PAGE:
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Things to do in the house at Calke Abbey

Image shows the Dining Room at Calke Abbey. The dining table is in the centre of the room and the table is laid for a meal.
The Dining Room at Calke Abbey | © National Trust/Rod Kirkpatrick

Calke Abbey is the house where time stood still, vividly portraying a period in the twentieth century when many country houses did not survive. Discover why Calke Abbey is affectionately known as the ‘un-stately’ home and uncover fascinating collection items.

Planning your visit

The un-stately home is open from 1 March 2024 – 3 November 2024, 11am – 4pm.

To explore inside, you'll need to purchase a separate admission ticket from the Ticket Office. National Trust members can visit free of charge but will need to show their membership cards at the entrance.

Please bear in mind that there may be a potential wait at the front of the house on busy days.

You can help us care for the house and its historic collection by:

  • Borrowing a baby carrier and leaving pushchairs and buggies outside.
  • Grabbing a snack beforehand – food and drink cannot be taken around the House.
  • Turning the flash off before taking any photographs on your visit.
  • Using one of our scrapers for muddy boots.
  • Leaving heels and pointed walking sticks behind, as they could damage the historic floors.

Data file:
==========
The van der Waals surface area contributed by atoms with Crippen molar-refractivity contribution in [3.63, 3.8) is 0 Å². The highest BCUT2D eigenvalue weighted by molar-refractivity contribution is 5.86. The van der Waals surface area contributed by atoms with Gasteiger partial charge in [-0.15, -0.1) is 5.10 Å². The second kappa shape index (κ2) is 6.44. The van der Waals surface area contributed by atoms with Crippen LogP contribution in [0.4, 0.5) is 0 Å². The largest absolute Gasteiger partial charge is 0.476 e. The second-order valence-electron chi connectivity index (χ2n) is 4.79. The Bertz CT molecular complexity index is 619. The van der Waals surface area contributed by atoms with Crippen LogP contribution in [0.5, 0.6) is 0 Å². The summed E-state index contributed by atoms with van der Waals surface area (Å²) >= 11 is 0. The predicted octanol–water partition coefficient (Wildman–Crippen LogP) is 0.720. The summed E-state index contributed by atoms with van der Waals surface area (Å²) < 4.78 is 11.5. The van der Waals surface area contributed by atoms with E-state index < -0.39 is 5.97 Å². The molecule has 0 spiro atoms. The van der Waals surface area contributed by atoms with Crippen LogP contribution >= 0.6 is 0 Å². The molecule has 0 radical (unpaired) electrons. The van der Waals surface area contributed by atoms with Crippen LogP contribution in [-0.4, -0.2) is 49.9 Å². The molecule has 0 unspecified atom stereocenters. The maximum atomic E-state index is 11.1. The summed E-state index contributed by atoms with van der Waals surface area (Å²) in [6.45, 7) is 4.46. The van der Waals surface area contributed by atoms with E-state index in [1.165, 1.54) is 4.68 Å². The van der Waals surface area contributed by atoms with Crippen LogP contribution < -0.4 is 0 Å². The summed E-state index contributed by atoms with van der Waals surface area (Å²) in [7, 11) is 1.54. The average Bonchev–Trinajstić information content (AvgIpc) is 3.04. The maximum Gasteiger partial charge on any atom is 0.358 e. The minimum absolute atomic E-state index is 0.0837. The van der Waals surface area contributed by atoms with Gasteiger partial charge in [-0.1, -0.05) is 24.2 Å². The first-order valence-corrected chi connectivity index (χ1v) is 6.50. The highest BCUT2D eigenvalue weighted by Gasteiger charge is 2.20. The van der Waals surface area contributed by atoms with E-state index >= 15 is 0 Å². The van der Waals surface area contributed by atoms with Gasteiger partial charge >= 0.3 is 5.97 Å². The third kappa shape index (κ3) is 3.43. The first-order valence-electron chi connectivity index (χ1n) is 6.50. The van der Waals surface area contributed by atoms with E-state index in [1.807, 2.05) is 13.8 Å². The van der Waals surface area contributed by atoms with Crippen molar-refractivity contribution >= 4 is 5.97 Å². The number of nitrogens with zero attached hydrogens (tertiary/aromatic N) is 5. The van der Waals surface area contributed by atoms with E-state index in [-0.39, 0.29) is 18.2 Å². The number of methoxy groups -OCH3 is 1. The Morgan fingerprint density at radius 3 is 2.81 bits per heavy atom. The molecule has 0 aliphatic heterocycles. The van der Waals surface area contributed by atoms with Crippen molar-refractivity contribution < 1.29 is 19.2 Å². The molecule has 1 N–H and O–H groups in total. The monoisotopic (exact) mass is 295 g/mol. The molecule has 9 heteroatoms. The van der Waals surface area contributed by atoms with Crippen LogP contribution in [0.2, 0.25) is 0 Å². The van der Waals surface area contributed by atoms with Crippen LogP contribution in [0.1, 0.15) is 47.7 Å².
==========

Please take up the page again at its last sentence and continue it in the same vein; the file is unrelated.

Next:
Visiting with a bag?

To protect Calke Abbey's historic interiors, please leave bags behind or place them inside our free storage area through the west door of the house. Small shoulder bags are available to borrow from the Entrance Hall if you need to carry any essential belongings with you. The storage area is open until 4.15pm, so don't forget to collect your bag after your house visit.

Calke Abbey: the 'un-stately' home

Built on the site of a former priory, Calke Abbey was sold to the Harpur family in the early 17th century, who extended and developed the house over several generations. Sir Henry Harpur, 7th Baronet, also expanded the lime works, a decision that brought him great wealth. The house stayed with the Harpur-Crewes until the National Trust began caring for it in 1985.

By 1985, many of its rooms had been abandoned for decades and were in a state of decay. We've decided to preserve these rooms as they were found, vividly demonstrating how country houses like Calke Abbey fell into decline.

Visiting the house is journey from grandeur to abandonment. Experience state rooms, peeling wallpaper and vast collections of strange and unique objects – presented and preserved exactly as we found them.

Family admiring the natural history collection in the Saloon
Visitors exploring Calke's collection | © National Trust/Rod Kirkpatrick

Explore the rooms at Calke Abbey

You'll begin your journey the Entrance Hall and explore the 'stately' rooms at the front of the house, including the Dining Room, the Library and the Saloon, where you'll find plenty of taxidermy, an impressive book collection and grand paintings.